I was intrigued to notice during last week's Addicted to Race podcast (which you should listen to) that all three panelists noted that Obama "had to" apologize. I have no doubt that any of these women doubt Obama's agency, so I was curious about the choice of the phrase "had to," as if Obama's hand was forced. Because of course, Obama is also a clever politician and strategist. Perhaps in some way unclear to me, this was a brilliant p.r. move.

What do you think, readers? Does Obama have power appropriate to his office? Or not? And how do you see the apology? Evidence of a certain powerlessness? Necessary but evil? A cowardly sidestep? A brilliant move?

Friday, July 24, 2009

Wait, why is Obama trying to take it back?

Tell me please, why did many feel like Obama was in the wrong for saying that the police officer involved in the Gates incident "acted stupidly"? Why did a whole union come out in support of the officer? Why did the officer refuse to apologize? And, for god's sake, why is Obama backpedaling now?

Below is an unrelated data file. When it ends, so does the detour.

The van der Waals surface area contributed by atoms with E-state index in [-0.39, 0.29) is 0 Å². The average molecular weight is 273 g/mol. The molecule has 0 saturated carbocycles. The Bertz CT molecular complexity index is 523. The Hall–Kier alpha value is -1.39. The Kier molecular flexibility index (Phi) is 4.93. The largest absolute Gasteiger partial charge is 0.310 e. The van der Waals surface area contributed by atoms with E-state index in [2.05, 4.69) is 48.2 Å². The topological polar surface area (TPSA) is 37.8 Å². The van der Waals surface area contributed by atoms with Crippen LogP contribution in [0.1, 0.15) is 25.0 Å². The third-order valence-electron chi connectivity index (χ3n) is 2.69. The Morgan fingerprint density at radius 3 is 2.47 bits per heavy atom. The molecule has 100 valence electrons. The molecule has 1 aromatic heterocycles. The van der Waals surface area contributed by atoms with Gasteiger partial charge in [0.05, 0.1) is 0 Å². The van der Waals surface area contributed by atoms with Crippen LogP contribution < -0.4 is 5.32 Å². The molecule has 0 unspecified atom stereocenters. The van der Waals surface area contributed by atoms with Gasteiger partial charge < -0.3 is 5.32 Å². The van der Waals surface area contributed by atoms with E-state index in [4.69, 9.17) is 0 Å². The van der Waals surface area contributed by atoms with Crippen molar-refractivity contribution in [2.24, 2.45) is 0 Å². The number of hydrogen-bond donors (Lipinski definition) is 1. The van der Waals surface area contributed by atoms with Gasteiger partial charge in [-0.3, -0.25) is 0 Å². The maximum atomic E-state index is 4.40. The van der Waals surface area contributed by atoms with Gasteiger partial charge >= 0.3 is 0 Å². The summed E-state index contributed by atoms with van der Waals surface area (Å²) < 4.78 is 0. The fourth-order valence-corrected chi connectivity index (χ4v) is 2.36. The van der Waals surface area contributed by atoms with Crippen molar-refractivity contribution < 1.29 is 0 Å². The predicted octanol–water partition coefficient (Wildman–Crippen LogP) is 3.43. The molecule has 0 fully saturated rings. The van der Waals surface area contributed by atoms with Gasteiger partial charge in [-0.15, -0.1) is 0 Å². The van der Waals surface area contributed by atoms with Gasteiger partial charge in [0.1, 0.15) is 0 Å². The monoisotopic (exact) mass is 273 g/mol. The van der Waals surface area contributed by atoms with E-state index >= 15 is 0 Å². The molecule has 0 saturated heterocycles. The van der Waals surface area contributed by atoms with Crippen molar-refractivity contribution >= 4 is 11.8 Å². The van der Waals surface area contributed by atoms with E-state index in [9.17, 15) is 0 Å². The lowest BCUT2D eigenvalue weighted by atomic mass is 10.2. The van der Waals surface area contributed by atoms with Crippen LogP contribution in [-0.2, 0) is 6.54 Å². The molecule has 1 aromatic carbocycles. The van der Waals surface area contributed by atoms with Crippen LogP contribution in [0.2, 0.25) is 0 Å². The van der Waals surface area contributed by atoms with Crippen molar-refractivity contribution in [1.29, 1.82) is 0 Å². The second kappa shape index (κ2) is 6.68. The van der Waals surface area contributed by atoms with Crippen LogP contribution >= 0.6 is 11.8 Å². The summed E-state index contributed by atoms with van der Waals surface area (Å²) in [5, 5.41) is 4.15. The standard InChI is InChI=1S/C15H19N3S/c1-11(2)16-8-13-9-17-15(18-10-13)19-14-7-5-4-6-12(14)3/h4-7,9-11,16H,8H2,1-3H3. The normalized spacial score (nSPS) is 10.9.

The police officer did behave stupidly. I don't think there's any denying that. Was he primarily influenced by race or drunk on power or both? I don't think it matters. He was a white cop interacting with a black man in the USA and if he was the great expert in racial profiling the Cambridge Police Force has made him out to be, then he should darn well have been aware of all the dynamics of white cop/black suspect. Gates' anger should not have been a surprise. And if he was this expert, he should have known how to respond in a way that attempted to validate Gates' concerns, perhaps offer an apology. Why is it that the suspect always has to be the one to lose face, particularly if he's innocent? Why can't the police officer be the one to lose face for a change, and take one for the team. There is hardly shame in apologizing or in attempting to calm an increasingly tense racial encounter. Never, never should the response to Gates' anger been the punitive power play that it was. (On an NPR show the other day, someone mentioned that "disorderly conduct" is known among police officers as "disrespecting a cop." That speaks volumes, doesn't it?)